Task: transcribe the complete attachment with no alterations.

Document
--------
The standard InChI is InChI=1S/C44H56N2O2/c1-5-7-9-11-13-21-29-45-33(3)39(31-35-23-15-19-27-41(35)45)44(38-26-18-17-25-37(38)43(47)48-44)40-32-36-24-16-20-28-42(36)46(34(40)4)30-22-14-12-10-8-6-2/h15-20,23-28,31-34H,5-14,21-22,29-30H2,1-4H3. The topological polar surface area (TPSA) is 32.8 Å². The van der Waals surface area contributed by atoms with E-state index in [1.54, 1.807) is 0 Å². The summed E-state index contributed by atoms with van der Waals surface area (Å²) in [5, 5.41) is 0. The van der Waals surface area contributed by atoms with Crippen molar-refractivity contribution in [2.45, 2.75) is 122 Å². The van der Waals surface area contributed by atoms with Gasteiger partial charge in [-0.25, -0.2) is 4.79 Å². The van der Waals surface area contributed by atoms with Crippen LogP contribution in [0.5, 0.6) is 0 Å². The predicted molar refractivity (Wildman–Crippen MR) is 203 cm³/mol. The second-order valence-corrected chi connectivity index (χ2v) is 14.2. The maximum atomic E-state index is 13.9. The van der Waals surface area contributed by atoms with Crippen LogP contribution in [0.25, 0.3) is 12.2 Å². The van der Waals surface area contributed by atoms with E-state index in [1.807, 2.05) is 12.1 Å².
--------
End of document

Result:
The standard InChI is InChI=1S/C44H56N2O2/c1-5-7-9-11-13-21-29-45-33(3)39(31-35-23-15-19-27-41(35)45)44(38-26-18-17-25-37(38)43(47)48-44)40-32-36-24-16-20-28-42(36)46(34(40)4)30-22-14-12-10-8-6-2/h15-20,23-28,31-34H,5-14,21-22,29-30H2,1-4H3. The topological polar surface area (TPSA) is 32.8 Å². The van der Waals surface area contributed by atoms with E-state index in [1.54, 1.807) is 0 Å². The summed E-state index contributed by atoms with van der Waals surface area (Å²) in [5, 5.41) is 0. The van der Waals surface area contributed by atoms with Crippen molar-refractivity contribution in [2.45, 2.75) is 122 Å². The van der Waals surface area contributed by atoms with Gasteiger partial charge in [-0.25, -0.2) is 4.79 Å². The van der Waals surface area contributed by atoms with Crippen LogP contribution in [0.5, 0.6) is 0 Å². The predicted molar refractivity (Wildman–Crippen MR) is 203 cm³/mol. The second-order valence-corrected chi connectivity index (χ2v) is 14.2. The maximum atomic E-state index is 13.9. The van der Waals surface area contributed by atoms with Crippen LogP contribution in [0.25, 0.3) is 12.2 Å². The van der Waals surface area contributed by atoms with E-state index in [1.807, 2.05) is 12.1 Å².